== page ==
Kate Walmsley has waited 40 years for someone to listen to her story of being abused so badly at a Catholic-run children's home that she has tried to kill herself repeatedly. Now she will finally get her chance as Northern Ireland begins the largest public inquiry into abuse at residential institutions ever undertaken in Britain.
"I thought I would take it to my grave," Ms. Walmsley, 57, said Monday as she arrived at a former courthouse in Banbridge, south of Belfast, for the start of the public hearings. "If I can help one little boy or one little girl, it will be worth it."
She is among more than 300 former residents of 13 orphanages and children's homes across Northern Ireland who will testify at the Historical Institutional Abuse inquiry, or HIA. The public hearings into allegations of physical, emotional and sexual abuse will last until June, 2015. A final report is due the following year and it could recommend compensation.
The Northern Ireland government set up the inquiry in 2012 after years of intense lobbying from victims' groups. It's being led by Sir Anthony Hart, a retired judge, and it is similar to a sweeping probe in Ireland that concluded in 2009 with a damning report and a government compensation scheme for victims.
More than 400 people, including a couple from Canada, have come forward with allegations to HIA officials and those who are not testifying have filed written statements. Some of the material is being passed on to police who may launch criminal investigations.
"This inquiry is giving a voice to those who feel the system let them down," Christine Smith, the inquiry's senior council, said Monday as the hearings opened. "This inquiry will essentially examine the soul of Northern Ireland society over that period," she added, referrring to the years between 1922 and 1995 when the abuse is alleged to have taken place.
Ms. Smith warned that much of the testimony will be distressing "and indeed harrowing to listen to." She said the hearing will hear allegations of beatings, denigration, forced confinement, inadequate food, improper medical care and bullying. For many witnesses "giving evidence over the coming months will be a very difficult experience."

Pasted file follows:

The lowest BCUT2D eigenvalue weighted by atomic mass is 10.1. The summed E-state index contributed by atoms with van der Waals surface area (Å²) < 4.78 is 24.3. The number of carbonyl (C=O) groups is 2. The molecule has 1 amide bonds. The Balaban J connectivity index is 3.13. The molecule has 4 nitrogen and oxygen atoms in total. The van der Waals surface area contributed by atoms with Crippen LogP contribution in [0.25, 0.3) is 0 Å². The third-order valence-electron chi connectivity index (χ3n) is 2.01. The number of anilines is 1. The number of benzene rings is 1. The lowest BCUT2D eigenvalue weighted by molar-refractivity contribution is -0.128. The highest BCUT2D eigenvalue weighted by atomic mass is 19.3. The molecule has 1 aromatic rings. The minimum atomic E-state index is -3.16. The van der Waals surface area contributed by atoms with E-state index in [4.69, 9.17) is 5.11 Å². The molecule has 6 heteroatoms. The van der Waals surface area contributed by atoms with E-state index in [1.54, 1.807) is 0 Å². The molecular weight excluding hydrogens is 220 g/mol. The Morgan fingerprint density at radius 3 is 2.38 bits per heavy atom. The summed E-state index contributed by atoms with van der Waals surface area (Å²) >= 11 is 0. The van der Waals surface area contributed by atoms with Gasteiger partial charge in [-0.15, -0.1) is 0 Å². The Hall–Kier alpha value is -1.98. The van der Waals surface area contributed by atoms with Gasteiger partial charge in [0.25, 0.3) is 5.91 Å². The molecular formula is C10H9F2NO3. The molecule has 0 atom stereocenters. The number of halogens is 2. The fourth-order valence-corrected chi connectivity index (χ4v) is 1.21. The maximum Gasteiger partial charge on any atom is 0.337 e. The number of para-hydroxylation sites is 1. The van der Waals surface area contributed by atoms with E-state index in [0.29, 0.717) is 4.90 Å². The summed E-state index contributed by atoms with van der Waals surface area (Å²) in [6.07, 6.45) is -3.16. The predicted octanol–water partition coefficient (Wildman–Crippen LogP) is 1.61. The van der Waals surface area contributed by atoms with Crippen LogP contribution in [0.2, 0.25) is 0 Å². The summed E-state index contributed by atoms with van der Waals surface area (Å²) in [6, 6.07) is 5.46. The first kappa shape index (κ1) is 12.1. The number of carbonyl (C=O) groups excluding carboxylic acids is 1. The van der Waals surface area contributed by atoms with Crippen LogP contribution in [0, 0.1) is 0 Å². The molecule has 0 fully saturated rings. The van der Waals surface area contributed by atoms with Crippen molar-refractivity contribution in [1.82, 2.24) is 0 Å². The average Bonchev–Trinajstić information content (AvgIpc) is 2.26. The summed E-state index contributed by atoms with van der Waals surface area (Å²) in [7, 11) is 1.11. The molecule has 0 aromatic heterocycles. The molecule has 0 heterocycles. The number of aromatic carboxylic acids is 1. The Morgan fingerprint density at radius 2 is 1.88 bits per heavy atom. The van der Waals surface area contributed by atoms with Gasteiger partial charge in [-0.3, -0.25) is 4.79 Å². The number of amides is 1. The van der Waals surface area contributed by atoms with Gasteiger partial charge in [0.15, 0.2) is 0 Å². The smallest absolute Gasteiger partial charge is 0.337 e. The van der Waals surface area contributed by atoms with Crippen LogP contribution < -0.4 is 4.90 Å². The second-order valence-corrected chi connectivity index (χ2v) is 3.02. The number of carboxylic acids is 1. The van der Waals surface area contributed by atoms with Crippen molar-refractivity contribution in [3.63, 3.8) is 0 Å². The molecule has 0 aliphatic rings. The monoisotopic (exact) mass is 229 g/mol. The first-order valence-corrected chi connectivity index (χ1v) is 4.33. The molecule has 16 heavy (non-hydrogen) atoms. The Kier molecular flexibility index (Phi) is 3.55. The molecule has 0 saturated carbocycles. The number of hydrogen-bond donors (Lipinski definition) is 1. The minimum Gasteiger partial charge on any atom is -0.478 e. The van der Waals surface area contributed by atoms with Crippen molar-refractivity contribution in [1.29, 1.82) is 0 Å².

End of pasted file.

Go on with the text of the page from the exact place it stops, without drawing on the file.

That won't stop people like John Heany, 55, who spent 10 years in a Catholic-run institution in Londonderry called St. Joseph's Home. Mr. Heany said he was repeatedly sexually assaulted by older boys and beaten by nuns, who sometimes hit his feet with a bamboo cane while he was in bed. "The purpose of the whole inquiry has to be that these people are brought to justice," he said standing outside the courthouse Monday. "People sat back and let things happen when they shouldn't have let things happen. They were the adults, we were the children."
He and many others will also testify about the damage done in later life. Mr. Heany said he has had trouble forming relationships and developed a drinking problem.
Ms. Walmsely said she lost all contact with her three brothers and sisters who were also given up by their parents. She spent eight years as a teenager being transferred around several institutions and came out "like an animal from a cage" suffering eating disorders and depression.
Victims' advocate Margaret McGuckin, who spent eight years in a children's home in Belfast, welcomed the start of the hearings and said that while many of those affected are pushing for compensation and prosecutions, most just want the truth to finally come out. "This is our day," she said.